In 40 States, managed care manages Medicaid. The contracts they write are Draconian, saying that either party may terminate at will for no cause but for convenience. Termination at will is all fine and good in the private sector. However, Medicare and Medicaid are highly regulated, and when tax dollars and access to care are at issue, property rights are created.

In NC State Court, against the judgment of the 4th Circuit, a November 5, 2021, unpublished case determined that providers have no property rights to a Medicaid contract and an MCO can terminate at whim. Family Innovations v. Cardinal Innovations Healthcare Solutions, No. COA20-681 (June 1, 2021). Unpublished decisions are supposed to carry no weight. Unpublished decisions are not supposed to be controlling. Citation is disfavored.

Yet, in a strange turn of events, our State administrative courts have rendered, in the last week and in violation of 4th Circuit and administrative case law, that the termination-at-will clause in the MCO contract that a provider is forced to sign stands and is enforceable. These were new Judges and obviously were not well-versed in Medicaid law. Both came from employment law backgrounds, which is completely different than the health care world. But their rash and uneducated decisions bankrupt companies and shut down access to care for medically necessary behavioral health care services.

The upshot? If you have managed care companies in charge of your Medicaid or Medicare contracts, review your contracts now. Is there a termination-at-will clause? Because if there is, you too could lose your contract at any time. Depending on where you reside, you may or may not have property rights in the Medicare Medicaid contract. This is an issue that the Supreme Court must decide. Too many providers are getting erroneously and discriminatorily terminated for no reason and given no due process.

We must bring litigation to thwart the Courts that uphold termination-at-will clauses. Especially, in the era of COVID, we need our health care providers. We certainly do not need the MCOs, which kill access to care.

Instead of Orange, Medicare Advantage Audits Are the New Black

In case you didn’t know, instead of orange, Medicare Advantage is the new black. Since MA plans are paid more for sicker patients, there are huge incentives to fabricate co-morbidities that may or may not exist.

Medicare Advantage will be the next most audited arena. Home health, BH, and the two-midnight rule had held the gold medal for highest number of audits, but MA will soon prevail.

As an example, last week- a New York health insurance plan for seniors, along with amedical analytics company the insurer is affiliated with, was accused by the Justice Department of committing health care fraud to the tune of tens of millions of dollars. The dollar amounts are exceedingly high, which also attracts auditors, especially the auditors who are paid on contingency fee, which is almost all the auditors.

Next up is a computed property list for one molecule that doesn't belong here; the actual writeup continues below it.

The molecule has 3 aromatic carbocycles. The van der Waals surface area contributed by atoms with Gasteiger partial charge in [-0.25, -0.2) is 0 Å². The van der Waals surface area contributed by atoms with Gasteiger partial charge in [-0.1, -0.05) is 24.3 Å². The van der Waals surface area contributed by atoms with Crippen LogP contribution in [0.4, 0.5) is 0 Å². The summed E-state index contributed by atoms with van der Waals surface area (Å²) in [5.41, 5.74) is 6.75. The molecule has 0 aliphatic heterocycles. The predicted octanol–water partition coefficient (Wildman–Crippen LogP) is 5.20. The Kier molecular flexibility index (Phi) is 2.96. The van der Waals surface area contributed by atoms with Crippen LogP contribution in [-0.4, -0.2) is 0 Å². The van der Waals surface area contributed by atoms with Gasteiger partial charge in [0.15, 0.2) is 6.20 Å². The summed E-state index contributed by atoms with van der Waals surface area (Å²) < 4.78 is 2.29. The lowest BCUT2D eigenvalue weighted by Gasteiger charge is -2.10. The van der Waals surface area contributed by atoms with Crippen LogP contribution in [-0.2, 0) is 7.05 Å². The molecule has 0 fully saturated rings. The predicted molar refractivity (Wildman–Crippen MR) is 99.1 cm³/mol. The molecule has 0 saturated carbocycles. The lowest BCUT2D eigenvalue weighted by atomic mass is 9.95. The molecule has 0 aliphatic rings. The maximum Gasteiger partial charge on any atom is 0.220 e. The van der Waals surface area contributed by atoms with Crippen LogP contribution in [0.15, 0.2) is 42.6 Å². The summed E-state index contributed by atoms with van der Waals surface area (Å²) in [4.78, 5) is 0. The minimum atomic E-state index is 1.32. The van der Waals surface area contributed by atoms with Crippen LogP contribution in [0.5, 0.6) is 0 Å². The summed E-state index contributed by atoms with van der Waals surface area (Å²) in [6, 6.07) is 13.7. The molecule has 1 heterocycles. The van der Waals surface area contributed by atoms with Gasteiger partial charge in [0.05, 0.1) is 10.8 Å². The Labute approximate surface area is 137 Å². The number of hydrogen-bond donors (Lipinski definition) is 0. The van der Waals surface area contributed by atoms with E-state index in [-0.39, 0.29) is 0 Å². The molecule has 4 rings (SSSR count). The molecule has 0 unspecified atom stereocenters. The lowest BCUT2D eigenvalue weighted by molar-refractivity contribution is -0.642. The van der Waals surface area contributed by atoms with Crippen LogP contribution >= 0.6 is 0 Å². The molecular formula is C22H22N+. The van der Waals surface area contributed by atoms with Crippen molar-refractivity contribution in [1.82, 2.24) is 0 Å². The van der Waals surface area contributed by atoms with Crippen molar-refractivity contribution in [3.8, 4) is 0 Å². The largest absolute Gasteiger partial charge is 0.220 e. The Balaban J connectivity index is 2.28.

CMS pays Medicare Advantage plans using a complex formula called a “risk score,” which is intended to render higher rates for sicker patients and less for those in good health. The data mining company combed electronic medical records to identify missed diagnoses — pocketing up to 20% of new revenue it generated for the health plan. But the Department of Justice alleges that DxID’s reviews triggered “tens of millions” of dollars in overcharges when those missing diagnoses were filled in with exaggerations of how sick patients were or with charges for medical conditions the patients did not have. “All problems are boring until they’re your own.” – Red

MA plans have grown to now cover more than 40% of all Medicare beneficiaries, so too has fraud and abuse. A 2020 OIG report found that MA paid $2.6 billion a year for diagnoses unrelated to any clinical services.

Diagnoses fraud is the main issue that auditors are focusing on. Juxtapose the other alphabet soup auditors – MACs, SMRCs, UPICs, ZPICs, MCOs, TPEs, RACs – they concentrate on documentation nitpicking. I had a client accused of FWA for using purple ink. “Yeah I said stupid twice, only to emphasize how stupid that is!” – Pennsatucky. Other examples include purported failing of writing the times “in or out” when the CPT code definition includes the amount of time.

Audits will be ramping up, especially since HHS has reduced the Medicare appeals backlog at the Administrative Judge Level by 79 percent, which puts the department on track to clear the backlog by the end of the 2022 fiscal year.

 As of June 30, 2021, the end of the third quarter of FY 2021, HHS had 86,063 pending appeals remaining at OMHA, according to the latest status report, acquired by the American Hospital Association. The department started with 426,594 appeals. This is progress!!

Medicare Consumers May Be Great House-Flippers: Keep Your Mind Wise

I have a guest blogger today – what an honor! Teresa Greenhill is the co-creator of MentalHealthforSeniors.com, which is dedicated to providing seniors with information on physical and mental fitness. Being a senior herself, Teresa, with some help from her granddaughter, manages the website as a way to keep her busy and help other seniors be active and happy in their golden years.

Teresa’s blog today is about Medicare consumers creating a “senior” business…make money as a senior! Think it can’t be done?? Read Teresa’s blog below.

Breaking Into the House-Flipping Business: A Guide for Seniors

House-flipping can be a lucrative and rewarding venture for seniors. Maybe you are a retiree looking for a second career. Maybe you’ve always wanted to get competitive in the world of real estate. Or maybe you’re just trying to stay occupied and active while bringing in a little extra cash. Whatever the case, if you’re considering trying your hand at house-flipping, here are some of the basics you should know.

Seniors tend to thrive in the field of real estate.